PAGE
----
Heard Around the Bunkhouse #6 – Old West Lingo

Old West LingoIn our feature Heard Around the Bunkhouse we bring you Old West lingo and sayings that they used back in the Old West. Hope you enjoy them, and send us your favorite terms from those past times.

JIG IS UP: The scheme or game is over. We’ve been exposed.

KNOCKED INTO A COCKED HAT: Fouled up or rendered useless

WIND UP: Settle. “Let’s wind up this business and go home.”

WEARING THE BUSTLE WRONG: A pregnant woman.

BEST BID AND TUCKER: Wearing your best clothes.

GET THE MITTEN: Being rejected by a lover.

Medicine Lodge Treaty

Medicine Lodge Treaty
As the western part of the United States was being settled the Great Plains, known as the Great American Desert, was considered unsuitable for settlement. So, it was decided to make it one big reservation for all the Indian tribes to occupy. So came the Medicine Lodge Treaty.
 
But, by 1865 farmers had found a way to raise crops in this “desert.” And, railroads and telegraph lines were crossing the area, presenting tempting targets for the Indians. Something had to be done. Prior to this, under the direction of the government, various churches had tried to civilize the Indian by making him a farmer. These were met with mixed success. But, the government still felt that it was easier to civilize than to kill.
 
It was decided to abandon the idea of a giant continuous reservation, for one that had clear boundaries in Western Oklahoma. So, on October 21, 1867 a federal peace commission met with representatives from the Comanche, Kiowa, Cheyenne, Arapahoe and other tribes at Medicine Lodge in Kansas to sign a treaty.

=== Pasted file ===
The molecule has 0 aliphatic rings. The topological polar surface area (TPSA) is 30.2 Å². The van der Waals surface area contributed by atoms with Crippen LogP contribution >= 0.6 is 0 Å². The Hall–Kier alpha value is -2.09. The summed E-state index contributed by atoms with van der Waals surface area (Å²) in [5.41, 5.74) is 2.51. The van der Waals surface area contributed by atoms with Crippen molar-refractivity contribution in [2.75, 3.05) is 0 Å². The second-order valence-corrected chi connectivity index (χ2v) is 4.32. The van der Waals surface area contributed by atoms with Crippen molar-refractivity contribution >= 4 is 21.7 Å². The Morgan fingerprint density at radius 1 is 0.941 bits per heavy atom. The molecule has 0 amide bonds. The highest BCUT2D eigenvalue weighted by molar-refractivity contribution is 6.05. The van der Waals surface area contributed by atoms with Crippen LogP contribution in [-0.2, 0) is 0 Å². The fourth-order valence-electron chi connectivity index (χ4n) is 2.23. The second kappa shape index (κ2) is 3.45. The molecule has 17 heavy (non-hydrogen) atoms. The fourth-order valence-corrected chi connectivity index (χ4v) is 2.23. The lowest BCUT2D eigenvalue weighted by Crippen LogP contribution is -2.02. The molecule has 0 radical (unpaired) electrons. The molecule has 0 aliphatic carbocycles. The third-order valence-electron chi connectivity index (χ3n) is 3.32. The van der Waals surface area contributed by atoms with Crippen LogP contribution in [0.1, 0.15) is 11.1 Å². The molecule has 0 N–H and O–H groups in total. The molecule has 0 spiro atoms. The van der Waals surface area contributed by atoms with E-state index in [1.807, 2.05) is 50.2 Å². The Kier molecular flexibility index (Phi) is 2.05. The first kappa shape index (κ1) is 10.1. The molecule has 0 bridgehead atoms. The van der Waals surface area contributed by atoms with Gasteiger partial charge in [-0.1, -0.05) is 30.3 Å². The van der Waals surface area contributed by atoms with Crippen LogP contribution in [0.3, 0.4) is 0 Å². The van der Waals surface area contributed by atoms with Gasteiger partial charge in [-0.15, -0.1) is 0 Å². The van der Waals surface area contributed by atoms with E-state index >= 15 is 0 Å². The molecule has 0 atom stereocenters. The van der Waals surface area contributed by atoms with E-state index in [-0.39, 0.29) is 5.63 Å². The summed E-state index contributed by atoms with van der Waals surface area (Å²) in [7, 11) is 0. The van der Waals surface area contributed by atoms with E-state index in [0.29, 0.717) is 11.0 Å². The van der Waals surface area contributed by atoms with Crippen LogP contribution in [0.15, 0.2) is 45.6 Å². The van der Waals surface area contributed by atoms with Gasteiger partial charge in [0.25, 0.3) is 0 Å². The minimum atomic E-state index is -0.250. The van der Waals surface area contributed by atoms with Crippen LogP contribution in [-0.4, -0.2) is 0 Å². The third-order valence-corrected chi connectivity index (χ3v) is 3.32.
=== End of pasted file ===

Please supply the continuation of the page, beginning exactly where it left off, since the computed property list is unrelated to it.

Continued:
The government would provide rations, clothing, housing and schools. In exchange, the Indian would become a farmer, stay on the reservation, and stop attacking whites. The object was to get the Indian to give up his traditional ways, and become civilized.
 
As with other treaties, the Medicine Lodge Treaty was a failure: The treaty was so complicated that most of the chiefs who signed it didn’t realize its implications. The chiefs who signed the treaty didn’t represent all the Indians. And, although Congress set up the terms of the treaty, they wouldn’t appropriate the rations, clothing and housing spelled out in the treaty. So, the Indian wars continued.

Lew Wallace

Lew WallaceAs a young man Lew Wallace practiced law in Indiana. With the outbreak of the Civil War, he was named the adjutant general for Indiana, and served with distinction. Following the war, he went back to his law practice. But he worked just hard enough to pay his bills.
 
Then in 1878, President Hayes, owing him a favor, appointed Lew Wallace the governor of the New Mexico Territory. Some say that Wallace was a bit obnoxious, and this was how President Hayes got rid of him.
 
On September 30, 1878, Lew Wallace and his wife arrived at Santa Fe, New Mexico. By this time the initial incidents of the Lincoln County War had already taken place, and things were quiet. Then in February of 1879 another killing took place. Governor Wallace personally went to Lincoln County, and ordered a number of grand jury indictments and arrests. He also met with Billy the Kid, and agreed to pardon the Kid if he would testify in court for the prosecution.
 
Unfortunately, Governor Wallace was unable to follow through with his promise of pardoning Billy the Kid and went back to Santa Fe. When Billy the Kid realized he wasn’t getting a pardon, he escaped from jail, killing two of his guards in the process.
 
In March of 1880, just two and a half years after he arrived in Santa Fe, Wallace packed his bags and returned east. According to Wallace he was a failure. 
 
Quite possibly while in New Mexico his attention was elsewhere. For upon his arrival in New York he delivered a book manuscript to Harper’s Publishing. It was the novel Ben-Hur.

Chocolate Cowboy Caramels

Below is a candy recipe from the October 23, 1893 Albuquerque Evening Citizen.